I boldly predict this column is going to prove one of my most controversial to date. I’m already bracing myself for the flood of angry emails and sarcastic remarks on Facebook that it will provoke.
This week, I feel I must state an essential truth that a scarily large number of sensible adults seem wilfully oblivious to; One Direction are rubbish.
There, I said it. I had to, after enduring one too many fawning reports about their Edinburgh show this week. TV reporters have been falling over themselves with wildly inaccurate predictions of where the band were staying in Scotland. In the end, the group was flown in on private jet a couple of hours before the gig.
I admit that I’m at least 40 years older than their target market; but, as far as boy-bands go, they are distinctly second-rate.
Now, I’m no pop music snob. I shared my daughter’s love of East 17, Boyzone and Take That. I drew the line at Westlife.
When I was a girl, I screamed until I was blue in the face and waved my tartan scarf until my arms dropped at the Bay City Rollers. I was there when they played a famously riotous show at Edinburgh’s Clerk Street Odeon.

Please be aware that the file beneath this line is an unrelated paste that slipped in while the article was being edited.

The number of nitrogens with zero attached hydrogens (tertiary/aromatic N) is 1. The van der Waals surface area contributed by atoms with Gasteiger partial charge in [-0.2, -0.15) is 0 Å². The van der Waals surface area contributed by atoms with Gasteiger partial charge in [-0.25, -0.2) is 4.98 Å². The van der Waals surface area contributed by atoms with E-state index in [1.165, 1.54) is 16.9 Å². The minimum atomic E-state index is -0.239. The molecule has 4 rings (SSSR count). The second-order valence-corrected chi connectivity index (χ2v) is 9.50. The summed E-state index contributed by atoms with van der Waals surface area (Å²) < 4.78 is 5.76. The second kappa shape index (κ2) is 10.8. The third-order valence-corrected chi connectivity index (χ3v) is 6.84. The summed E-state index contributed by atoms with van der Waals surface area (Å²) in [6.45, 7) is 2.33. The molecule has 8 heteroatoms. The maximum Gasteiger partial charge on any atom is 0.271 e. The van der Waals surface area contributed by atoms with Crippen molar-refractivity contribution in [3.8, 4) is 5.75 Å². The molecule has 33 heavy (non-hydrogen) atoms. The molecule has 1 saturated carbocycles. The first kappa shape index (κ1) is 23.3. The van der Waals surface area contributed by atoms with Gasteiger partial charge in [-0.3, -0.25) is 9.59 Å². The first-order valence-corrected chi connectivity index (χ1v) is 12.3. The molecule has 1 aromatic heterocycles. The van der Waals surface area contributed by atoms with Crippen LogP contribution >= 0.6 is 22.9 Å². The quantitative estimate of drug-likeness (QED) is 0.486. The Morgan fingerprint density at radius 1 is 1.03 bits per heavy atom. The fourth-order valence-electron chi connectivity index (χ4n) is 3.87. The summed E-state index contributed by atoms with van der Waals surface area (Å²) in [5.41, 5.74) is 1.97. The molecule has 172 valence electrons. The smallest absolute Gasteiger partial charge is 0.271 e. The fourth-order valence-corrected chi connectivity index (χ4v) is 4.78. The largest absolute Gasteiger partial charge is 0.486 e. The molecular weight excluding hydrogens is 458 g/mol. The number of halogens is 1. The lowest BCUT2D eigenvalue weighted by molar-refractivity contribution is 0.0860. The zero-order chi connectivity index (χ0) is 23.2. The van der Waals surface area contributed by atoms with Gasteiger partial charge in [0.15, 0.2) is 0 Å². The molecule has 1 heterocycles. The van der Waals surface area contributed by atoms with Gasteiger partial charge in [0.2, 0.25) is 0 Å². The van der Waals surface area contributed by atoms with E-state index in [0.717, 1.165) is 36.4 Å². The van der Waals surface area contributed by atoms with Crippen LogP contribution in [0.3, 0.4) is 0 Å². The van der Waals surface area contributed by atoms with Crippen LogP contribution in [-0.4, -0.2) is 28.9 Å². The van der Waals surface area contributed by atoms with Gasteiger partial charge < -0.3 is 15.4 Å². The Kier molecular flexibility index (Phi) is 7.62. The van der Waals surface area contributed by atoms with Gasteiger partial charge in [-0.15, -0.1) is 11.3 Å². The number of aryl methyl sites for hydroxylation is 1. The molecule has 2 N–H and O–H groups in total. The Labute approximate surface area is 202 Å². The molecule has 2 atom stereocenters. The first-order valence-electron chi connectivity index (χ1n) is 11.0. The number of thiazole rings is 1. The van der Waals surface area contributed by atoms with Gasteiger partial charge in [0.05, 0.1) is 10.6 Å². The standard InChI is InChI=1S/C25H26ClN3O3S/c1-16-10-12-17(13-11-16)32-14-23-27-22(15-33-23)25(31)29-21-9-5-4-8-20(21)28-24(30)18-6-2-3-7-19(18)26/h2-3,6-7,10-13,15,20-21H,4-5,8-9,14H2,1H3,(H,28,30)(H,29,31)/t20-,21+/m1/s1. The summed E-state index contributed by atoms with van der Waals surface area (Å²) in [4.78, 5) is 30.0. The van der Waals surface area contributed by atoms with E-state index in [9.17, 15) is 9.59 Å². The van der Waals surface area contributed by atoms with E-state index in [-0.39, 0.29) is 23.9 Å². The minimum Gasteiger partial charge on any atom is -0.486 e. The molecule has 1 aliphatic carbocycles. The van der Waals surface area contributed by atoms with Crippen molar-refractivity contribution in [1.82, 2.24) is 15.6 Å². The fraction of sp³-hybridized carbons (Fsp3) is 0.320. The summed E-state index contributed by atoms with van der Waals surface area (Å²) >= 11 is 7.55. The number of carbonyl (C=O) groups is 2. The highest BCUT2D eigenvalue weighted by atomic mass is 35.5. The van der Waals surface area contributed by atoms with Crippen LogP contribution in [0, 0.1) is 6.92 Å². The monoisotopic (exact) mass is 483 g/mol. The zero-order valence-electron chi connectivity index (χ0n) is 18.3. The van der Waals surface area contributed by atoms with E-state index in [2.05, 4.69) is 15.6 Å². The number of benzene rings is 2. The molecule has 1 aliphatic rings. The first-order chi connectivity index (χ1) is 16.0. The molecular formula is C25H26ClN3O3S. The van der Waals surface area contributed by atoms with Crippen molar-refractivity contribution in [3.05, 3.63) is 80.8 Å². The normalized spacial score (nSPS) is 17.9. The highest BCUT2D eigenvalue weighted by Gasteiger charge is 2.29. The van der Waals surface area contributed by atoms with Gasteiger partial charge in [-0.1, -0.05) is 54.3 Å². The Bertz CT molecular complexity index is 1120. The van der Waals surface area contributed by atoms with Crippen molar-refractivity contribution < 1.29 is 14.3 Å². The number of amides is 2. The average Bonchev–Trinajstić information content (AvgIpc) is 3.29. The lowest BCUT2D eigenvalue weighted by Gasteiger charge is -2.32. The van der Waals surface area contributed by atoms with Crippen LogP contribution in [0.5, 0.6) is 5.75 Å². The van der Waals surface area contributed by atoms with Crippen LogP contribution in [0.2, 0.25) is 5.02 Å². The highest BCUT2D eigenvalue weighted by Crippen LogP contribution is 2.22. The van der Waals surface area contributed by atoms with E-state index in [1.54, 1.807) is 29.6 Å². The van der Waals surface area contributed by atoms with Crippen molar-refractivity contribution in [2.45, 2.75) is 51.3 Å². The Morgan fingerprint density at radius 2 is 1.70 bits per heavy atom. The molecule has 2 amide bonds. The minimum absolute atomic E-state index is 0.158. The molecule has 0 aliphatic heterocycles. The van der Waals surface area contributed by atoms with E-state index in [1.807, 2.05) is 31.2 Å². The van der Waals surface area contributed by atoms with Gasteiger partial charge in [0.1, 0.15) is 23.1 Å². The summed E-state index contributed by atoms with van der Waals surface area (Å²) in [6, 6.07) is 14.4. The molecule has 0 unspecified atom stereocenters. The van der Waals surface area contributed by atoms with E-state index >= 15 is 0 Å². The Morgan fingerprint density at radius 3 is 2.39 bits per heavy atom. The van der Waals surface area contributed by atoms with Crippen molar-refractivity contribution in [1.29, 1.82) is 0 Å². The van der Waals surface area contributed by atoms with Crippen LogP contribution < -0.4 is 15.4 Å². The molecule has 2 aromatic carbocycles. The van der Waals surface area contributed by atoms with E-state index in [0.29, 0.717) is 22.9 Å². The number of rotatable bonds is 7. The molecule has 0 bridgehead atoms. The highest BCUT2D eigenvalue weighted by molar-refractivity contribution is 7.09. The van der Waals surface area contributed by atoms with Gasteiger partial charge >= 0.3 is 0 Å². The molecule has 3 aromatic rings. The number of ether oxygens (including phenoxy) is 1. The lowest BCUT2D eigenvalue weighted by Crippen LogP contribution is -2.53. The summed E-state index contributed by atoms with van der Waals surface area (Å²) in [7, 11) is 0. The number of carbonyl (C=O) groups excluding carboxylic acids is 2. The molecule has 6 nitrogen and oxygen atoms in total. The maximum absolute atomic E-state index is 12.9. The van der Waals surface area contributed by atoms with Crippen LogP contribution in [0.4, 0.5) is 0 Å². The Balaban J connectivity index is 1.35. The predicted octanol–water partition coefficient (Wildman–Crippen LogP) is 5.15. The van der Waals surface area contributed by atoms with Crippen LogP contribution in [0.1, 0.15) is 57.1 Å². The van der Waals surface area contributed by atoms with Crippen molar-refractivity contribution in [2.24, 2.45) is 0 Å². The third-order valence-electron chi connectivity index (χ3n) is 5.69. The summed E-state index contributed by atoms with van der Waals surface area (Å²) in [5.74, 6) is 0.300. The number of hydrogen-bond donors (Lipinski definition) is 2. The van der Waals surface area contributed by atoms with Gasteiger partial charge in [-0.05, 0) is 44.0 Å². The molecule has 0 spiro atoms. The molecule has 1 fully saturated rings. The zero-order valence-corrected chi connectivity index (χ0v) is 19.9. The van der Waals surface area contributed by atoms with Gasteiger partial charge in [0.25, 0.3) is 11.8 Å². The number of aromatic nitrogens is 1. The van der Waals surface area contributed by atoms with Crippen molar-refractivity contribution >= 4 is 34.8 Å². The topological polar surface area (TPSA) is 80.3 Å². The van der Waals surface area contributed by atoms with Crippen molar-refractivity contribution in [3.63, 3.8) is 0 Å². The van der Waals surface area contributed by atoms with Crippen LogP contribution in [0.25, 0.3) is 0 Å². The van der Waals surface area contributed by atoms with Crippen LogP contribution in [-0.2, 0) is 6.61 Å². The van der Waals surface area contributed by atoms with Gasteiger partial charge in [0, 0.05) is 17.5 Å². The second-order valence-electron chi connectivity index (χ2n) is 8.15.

Twenty years later I even bought ‘I’m a Man Not a Boy’ by North and South (remember them?).
But in my opinion, One Direction don’t come close to any of them. Their singles are mostly dire (with a few exceptions). And why do they have to be so dull? Maybe I shouldn’t be surprised, considering they’re managed by Simon Cowell – a man so beige you would struggle to spot him in a dimly-lit room.
Yes, OneD are a good-looking bunch of lads, but they are inoffensive to the point of tedium.
They don’t strike me as the sharpest knives in the drawer. On Tuesday when they played Murrayfield, one of them strolled on stage and bellowed ‘Good evening, Manchester!’.
Then again, they’re young, earning money and making a lot of people happy, so I guess that’s the main thing – but just don’t tell me their music is any good.